The year is 1917, and the Bolshevik Revolution has been successful.
It’s not long afterward that a new criminal arrives within the Soviet Union — the “class enemy.”
With an incredibly vague and undefined meaning, the term class enemy brands anybody.
What lands you in trouble?
An argument with a neighbor, ticking off your ex, or bumping into the wrong person on the road…
And once the term stuck to you, kiss your family goodbye.
Not even a year later, Vladimir Lenin and Leon Trotsky begin setting up a series of concentration camps to deal with the large influx of newfound class enemies.
The name for this system of camps — Glavnoe Upravlenie Lagerei, better known by its nickname, the Gulag.
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To Share a Cell with Family
Anybody within the Soviet Union could be sent to the Gulag, and it seemed as if everyone was.
People who traveled Europe in World War II went there. Anybody who opposed Bolshevism went there. Intellectuals, doctors, writers, artists – they were all sent as well.
If you were deemed as a “class enemy,” that proved more than sufficient for you to be sent to the Gulag with a minimum sentence of five to eight years of hard labor.
Even women and children were not immune to the terrors of the Gulag, shipped off by the thousands as well.
Stalin really boosted the Gulag numbers, however.
His Great Purge — an attempt to “purify” the Soviet Union of all dissidents guilty of Orwell’s thoughtcrime — sent hundreds of thousands to their deaths.
During this time, the death rate of Gulag prisoners increased three-fold as Gulags attempted to deal with a mass influx of prisoners.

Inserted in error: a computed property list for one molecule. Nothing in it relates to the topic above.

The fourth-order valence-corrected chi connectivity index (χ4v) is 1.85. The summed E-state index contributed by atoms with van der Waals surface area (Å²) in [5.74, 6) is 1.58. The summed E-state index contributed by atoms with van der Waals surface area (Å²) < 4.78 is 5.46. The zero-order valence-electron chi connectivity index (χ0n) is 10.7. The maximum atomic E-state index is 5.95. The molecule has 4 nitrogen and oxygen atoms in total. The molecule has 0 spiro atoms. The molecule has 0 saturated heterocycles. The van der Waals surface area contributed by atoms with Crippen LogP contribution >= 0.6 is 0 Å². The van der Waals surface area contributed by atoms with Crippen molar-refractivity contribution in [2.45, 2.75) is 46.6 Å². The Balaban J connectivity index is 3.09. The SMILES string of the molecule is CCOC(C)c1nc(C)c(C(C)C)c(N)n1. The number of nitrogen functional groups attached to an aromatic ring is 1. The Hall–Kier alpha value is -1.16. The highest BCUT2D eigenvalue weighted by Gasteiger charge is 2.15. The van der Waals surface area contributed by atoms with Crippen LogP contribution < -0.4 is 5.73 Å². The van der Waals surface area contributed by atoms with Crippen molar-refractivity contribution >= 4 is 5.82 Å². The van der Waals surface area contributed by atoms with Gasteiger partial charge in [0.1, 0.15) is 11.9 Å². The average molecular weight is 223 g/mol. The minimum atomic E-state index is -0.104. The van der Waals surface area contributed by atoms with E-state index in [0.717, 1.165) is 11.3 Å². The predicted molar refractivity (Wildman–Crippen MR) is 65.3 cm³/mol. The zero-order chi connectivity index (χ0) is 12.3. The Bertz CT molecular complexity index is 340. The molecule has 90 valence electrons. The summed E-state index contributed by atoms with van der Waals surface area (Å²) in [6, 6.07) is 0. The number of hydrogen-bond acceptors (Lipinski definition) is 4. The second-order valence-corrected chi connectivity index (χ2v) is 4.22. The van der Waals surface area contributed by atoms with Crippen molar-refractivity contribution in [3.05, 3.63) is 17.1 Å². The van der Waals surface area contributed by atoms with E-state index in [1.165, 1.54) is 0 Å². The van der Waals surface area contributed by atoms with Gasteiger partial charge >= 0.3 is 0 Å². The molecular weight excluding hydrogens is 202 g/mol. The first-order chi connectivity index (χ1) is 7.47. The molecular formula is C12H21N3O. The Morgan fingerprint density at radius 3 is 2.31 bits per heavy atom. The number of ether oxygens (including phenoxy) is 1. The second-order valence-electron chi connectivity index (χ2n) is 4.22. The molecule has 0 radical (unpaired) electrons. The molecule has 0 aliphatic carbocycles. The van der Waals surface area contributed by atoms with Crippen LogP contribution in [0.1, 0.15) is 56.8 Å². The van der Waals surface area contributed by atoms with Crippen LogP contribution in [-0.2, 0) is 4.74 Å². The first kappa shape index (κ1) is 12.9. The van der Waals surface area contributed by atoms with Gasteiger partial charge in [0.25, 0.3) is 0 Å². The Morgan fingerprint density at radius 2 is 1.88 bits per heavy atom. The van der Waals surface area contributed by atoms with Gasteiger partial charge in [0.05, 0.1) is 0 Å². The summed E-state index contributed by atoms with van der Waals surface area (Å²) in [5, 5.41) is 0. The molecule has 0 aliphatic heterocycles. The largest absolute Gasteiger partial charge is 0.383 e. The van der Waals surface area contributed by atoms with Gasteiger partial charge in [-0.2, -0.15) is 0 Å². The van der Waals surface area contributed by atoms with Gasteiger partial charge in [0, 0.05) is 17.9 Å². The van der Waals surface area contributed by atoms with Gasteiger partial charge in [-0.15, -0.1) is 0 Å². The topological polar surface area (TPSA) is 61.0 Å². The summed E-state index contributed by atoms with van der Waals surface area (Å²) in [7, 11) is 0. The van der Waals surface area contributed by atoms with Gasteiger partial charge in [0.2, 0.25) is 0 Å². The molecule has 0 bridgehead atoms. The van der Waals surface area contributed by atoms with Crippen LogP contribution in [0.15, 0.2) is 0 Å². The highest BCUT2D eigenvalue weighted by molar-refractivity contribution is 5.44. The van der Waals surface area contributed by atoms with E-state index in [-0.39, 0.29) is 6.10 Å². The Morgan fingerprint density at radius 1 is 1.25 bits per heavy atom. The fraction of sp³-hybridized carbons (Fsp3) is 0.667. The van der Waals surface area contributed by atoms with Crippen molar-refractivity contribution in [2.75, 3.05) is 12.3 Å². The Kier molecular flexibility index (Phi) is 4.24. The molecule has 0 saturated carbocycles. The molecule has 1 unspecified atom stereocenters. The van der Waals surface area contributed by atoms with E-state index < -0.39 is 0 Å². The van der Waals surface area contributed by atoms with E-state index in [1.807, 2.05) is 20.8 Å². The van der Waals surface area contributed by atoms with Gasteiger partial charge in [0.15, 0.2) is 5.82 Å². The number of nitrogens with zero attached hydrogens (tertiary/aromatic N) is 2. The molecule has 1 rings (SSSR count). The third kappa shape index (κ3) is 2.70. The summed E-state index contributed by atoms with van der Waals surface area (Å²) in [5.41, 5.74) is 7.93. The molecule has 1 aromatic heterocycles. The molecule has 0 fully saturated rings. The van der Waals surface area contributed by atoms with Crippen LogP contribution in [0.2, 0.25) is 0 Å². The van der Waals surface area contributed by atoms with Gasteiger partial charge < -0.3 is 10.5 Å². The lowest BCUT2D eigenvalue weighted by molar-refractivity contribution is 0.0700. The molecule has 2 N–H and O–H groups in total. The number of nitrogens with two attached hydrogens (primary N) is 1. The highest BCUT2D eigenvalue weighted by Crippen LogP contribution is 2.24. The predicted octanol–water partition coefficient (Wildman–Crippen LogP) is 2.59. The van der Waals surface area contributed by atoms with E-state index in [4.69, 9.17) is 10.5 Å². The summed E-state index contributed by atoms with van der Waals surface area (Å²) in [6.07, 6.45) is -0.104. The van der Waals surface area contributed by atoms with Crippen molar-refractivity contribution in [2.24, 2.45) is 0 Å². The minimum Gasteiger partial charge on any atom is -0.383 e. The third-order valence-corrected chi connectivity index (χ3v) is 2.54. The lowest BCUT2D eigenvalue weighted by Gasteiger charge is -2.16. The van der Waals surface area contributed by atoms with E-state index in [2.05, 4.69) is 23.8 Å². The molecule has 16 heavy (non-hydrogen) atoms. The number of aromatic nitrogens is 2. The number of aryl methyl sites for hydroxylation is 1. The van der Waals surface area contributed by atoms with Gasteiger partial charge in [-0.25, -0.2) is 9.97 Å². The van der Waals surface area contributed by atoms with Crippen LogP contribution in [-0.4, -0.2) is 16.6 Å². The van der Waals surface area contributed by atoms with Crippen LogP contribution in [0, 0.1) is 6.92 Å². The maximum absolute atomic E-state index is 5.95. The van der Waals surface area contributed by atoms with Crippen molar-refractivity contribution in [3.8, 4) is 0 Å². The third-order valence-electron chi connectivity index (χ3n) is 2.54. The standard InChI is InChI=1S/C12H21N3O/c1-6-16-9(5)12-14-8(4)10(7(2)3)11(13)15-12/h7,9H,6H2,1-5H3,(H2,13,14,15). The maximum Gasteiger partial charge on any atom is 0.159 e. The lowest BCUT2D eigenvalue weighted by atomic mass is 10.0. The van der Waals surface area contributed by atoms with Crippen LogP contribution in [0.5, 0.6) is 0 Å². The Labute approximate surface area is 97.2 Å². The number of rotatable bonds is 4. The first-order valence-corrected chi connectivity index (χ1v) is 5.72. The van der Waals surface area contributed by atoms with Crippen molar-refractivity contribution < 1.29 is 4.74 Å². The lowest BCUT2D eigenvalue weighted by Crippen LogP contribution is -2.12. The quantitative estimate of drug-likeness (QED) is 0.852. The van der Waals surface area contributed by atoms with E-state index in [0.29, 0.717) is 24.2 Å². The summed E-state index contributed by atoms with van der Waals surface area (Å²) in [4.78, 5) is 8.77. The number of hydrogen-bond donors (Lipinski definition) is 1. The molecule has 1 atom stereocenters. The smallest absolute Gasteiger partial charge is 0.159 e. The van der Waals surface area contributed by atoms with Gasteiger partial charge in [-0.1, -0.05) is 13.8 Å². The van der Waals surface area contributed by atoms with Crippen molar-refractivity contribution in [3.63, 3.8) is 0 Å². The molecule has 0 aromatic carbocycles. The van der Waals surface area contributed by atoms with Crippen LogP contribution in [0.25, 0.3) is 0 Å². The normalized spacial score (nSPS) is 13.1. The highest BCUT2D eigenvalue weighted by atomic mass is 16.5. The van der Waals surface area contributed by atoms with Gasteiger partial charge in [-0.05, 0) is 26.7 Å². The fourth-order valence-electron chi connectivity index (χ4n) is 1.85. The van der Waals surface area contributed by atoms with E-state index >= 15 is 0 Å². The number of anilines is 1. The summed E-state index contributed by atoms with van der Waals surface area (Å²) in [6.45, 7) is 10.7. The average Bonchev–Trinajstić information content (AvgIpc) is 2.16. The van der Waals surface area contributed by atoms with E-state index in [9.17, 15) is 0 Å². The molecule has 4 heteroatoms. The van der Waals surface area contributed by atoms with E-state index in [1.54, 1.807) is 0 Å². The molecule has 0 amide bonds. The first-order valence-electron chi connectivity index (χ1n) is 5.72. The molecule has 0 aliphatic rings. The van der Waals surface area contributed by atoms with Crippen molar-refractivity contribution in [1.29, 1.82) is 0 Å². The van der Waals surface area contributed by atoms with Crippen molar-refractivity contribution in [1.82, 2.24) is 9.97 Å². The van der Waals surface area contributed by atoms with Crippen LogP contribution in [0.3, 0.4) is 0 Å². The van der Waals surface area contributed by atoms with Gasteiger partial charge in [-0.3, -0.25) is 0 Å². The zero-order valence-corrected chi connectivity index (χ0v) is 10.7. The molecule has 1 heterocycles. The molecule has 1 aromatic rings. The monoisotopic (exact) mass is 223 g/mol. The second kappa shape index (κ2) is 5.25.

Life Within the Gulag
For those shipped (often aboard freezing boxcars) to a Gulag, the terrors were just beginning.
Interrogations, sleep deprivation, regular beatings, extreme temperatures, forced false admissions, starvation, and disease were just some of the regular occurrences of the new normal.
Men suffered beatings so badly that they endured broken bones (famed Soviet scientist Sergei Korolev actually had his jaw broken by interrogators).
Despite their injuries, prisoners still engaged in heavy manual labor with primitive tools. Workdays of 14 hours or more in Siberian weather were not uncommon.
For women, the threat of rape was a regular occurrence.
Prison guards regularly assaulted women in such a manner and used their prison henchmen – the “thieves” – to do the same.
While the greater majority of Gulag prisoners were innocent class enemies, true criminals arrived in the Gulags as well.
Murderers, rapists, robbers all came to the Gulags and became known as “thieves.”
The thieves experienced preferential treatment within the Gulag system with more food, less work, and other benefits.
They often stole what little food and clothing class enemies received and used violence – whether in the form of beatings, rape, or murder – to get their way.
Gulag administration knew about this and used it to their advantage.
Through bribes and other gifts, guards used thieves to act as their own form of internal security to keep the class enemies in line.
A political prisoner acts unruly, spreading dissent through the ranks? Just let the thieves know, and the situation would be taken care of.
Where Are We Now?
After the death of Stalin, the use of the Gulag system gradually began to die down.
But somewhere around 18 million people fell victim to the Gulag system. Perhaps 1.5 million died there due to executions, starvation, exposure, disease, or the like.
The Gulag system would have never reached the world’s ears had it not been for writer Aleksandr Solzhenitsyn.
A Gulag prisoner himself for eight years, Solzhenitsyn collected stories of other survivors throughout his incarceration. He eventually published his findings in Paris in a 3-volume work called The Gulag Archipelago, released from 1973 to 1975.
The cost of his writing?
Arrest, stripped of his citizenship, torture of his secretary (who later was found hanging – an alleged suicide), and banishment from his country.
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